WASHINGTON - New immigration barriers and expanded police powers, as well as making more of the public airwaves available for emergency services, are some of the issues trying to find a home in a bill to overhaul U.S. spy agencies.
With the political pressure of an Election Day coming up, Democrats are complaining that too many items they consider extraneous have gotten tacked onto legislation designed to enact recommendations of the Sept. 11 commission on better fighting terrorism.
"There are many provisions in this bill that have no relation or tangential relation to the 9/11 commission report," Rep. Jerrold Nadler (news, bio, voting record), D-N.Y., said Wednesday. "We should consider them in a bill separate from this."
The House and Senate are churning their way through separate bills to create a national intelligence director and a national counterterrorism center to address the Sept. 11 commission's complaint that the nation's intelligence agencies didn't work together properly to stop the terrorist attacks on New York City and Washington.
However, those two ideas — that an intelligence director should exist before Election Day and have a counterterrorism center to help fight terrorism — are about the only things that the House, Senate and White House agree on so far.
House Republicans who want the Sept. 11 bill to include other anti-terrorism and immigration enforcement powers produced a 300-plus page package laden with bills they had introduced before the Sept. 11 report came out.
By doing a large, comprehensive bill that would increase police powers and implement new anti-immigration measures such as denying immigrants certain court appeals and allowing more people to be arrested on accusations of supporting a terrorist group, House Judiciary Chairman James Sensenbrenner, R-Wis., says they're responding to what the Sept. 11 commission wants: greater security for America.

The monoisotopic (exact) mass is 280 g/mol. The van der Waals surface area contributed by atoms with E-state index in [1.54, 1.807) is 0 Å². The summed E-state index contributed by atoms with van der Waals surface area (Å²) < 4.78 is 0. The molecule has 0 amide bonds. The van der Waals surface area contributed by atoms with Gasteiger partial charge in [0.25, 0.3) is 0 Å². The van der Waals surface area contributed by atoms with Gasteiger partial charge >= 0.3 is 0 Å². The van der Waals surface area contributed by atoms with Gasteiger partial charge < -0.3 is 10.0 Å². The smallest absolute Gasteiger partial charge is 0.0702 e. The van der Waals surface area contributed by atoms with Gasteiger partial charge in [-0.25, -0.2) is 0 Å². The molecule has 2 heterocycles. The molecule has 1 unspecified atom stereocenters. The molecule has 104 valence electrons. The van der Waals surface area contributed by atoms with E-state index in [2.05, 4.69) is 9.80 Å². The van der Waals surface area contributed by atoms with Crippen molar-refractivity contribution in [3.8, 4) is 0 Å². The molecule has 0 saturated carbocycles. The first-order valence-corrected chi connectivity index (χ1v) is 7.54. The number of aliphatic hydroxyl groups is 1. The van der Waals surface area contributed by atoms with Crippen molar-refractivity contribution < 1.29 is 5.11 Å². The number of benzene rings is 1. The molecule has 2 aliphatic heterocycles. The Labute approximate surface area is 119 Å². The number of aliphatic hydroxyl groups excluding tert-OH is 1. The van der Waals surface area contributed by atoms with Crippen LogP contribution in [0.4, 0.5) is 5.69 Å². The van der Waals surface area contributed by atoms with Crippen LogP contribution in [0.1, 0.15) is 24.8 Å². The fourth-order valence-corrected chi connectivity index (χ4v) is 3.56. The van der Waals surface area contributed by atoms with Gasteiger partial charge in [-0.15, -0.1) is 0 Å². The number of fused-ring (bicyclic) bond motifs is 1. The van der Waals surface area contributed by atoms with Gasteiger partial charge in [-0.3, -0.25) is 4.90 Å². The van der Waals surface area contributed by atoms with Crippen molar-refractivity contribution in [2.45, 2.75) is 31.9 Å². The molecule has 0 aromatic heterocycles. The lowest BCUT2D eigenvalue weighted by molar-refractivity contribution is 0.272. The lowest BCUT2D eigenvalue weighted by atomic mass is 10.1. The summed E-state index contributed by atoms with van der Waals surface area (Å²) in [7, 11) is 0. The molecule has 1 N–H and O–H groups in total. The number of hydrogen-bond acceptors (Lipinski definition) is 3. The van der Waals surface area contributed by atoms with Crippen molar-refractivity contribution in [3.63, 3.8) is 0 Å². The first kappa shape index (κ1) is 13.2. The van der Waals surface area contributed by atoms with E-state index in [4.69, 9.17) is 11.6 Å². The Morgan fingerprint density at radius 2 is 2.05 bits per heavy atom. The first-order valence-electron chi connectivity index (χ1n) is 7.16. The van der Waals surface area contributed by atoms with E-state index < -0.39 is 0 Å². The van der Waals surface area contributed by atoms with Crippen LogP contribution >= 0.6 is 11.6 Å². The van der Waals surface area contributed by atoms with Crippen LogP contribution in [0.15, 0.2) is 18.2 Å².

If "we don't deal with law enforcement and immigration issues, we basically can peel off the back part of the 9/11 commission recommendation and say that things are fine and we can do business as usual," he said before his committee approved its bill on a nearly partisan vote.
All the Democrats voted against the bill Wednesday except Rep. Adam Schiff (news, bio, voting record) of California.
"At the end of the day, we are left with a bill that not only does not implement all of the 9/11 commission's recommendations, but that includes numerous extraneous, unnecessary and controversial provisions," said Rep. John Conyers (news, bio, voting record) of Michigan, the committee's top Democrat.
The Senate won't accept those items when it comes time to negotiate a final bill, House Minority Leader Nancy Pelosi, D-Calif., said. "This is their way of stopping the 9/11 commission's recommendations from being implemented."
The Senate, meanwhile, is slogging through an estimated 300 amendments to its bill to create the intelligence director, and Senate Majority Leader Bill Frist, R-Tenn., and Senate Democratic leader Tom Daschle of South Dakota already have agreed to limit any changes to their bill to items directly related to the Sept. 11 report.
But that also leaves some issues that at first glance still might be considered out of bounds to some people.
For example, Sen. John McCain (news, bio, voting record), R-Ariz., wanted to use the bill to order the Federal Communications Commission (news - web sites) to speed up the planned switch by the nation's television stations to digital broadcasts.
The Sept. 11 commission had complained that police and rescue units had trouble communicating during the terrorist attacks, and McCain wants first responders to be able to use the analog airwaves that TV stations will be giving up as they change over to digital signals.
"It is important that we get this spectrum to our public safety and first responders so that they will be able to communicate in case of a disaster or attack," McCain said.